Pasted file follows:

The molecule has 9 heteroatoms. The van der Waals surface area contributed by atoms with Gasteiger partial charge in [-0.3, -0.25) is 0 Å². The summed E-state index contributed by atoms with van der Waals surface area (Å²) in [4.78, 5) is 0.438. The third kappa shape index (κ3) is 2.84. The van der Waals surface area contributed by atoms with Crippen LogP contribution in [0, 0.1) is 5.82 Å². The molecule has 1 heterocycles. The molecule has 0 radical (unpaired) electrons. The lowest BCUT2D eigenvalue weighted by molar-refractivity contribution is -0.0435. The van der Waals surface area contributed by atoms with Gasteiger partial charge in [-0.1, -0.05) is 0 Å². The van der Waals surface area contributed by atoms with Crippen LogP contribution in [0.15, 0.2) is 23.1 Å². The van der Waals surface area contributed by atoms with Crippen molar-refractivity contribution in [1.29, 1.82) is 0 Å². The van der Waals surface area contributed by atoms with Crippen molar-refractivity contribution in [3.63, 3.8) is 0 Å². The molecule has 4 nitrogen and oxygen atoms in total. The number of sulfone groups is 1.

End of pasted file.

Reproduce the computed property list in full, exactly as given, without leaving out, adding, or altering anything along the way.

The molecule has 9 heteroatoms. The van der Waals surface area contributed by atoms with Gasteiger partial charge in [-0.3, -0.25) is 0 Å². The summed E-state index contributed by atoms with van der Waals surface area (Å²) in [4.78, 5) is 0.438. The third kappa shape index (κ3) is 2.84. The van der Waals surface area contributed by atoms with Crippen LogP contribution in [0, 0.1) is 5.82 Å². The molecule has 1 heterocycles. The molecule has 0 radical (unpaired) electrons. The lowest BCUT2D eigenvalue weighted by molar-refractivity contribution is -0.0435. The van der Waals surface area contributed by atoms with Gasteiger partial charge in [-0.1, -0.05) is 0 Å². The van der Waals surface area contributed by atoms with Crippen LogP contribution in [0.15, 0.2) is 23.1 Å². The van der Waals surface area contributed by atoms with Crippen molar-refractivity contribution in [1.29, 1.82) is 0 Å². The van der Waals surface area contributed by atoms with Crippen molar-refractivity contribution in [3.63, 3.8) is 0 Å². The molecule has 4 nitrogen and oxygen atoms in total. The number of sulfone groups is 1.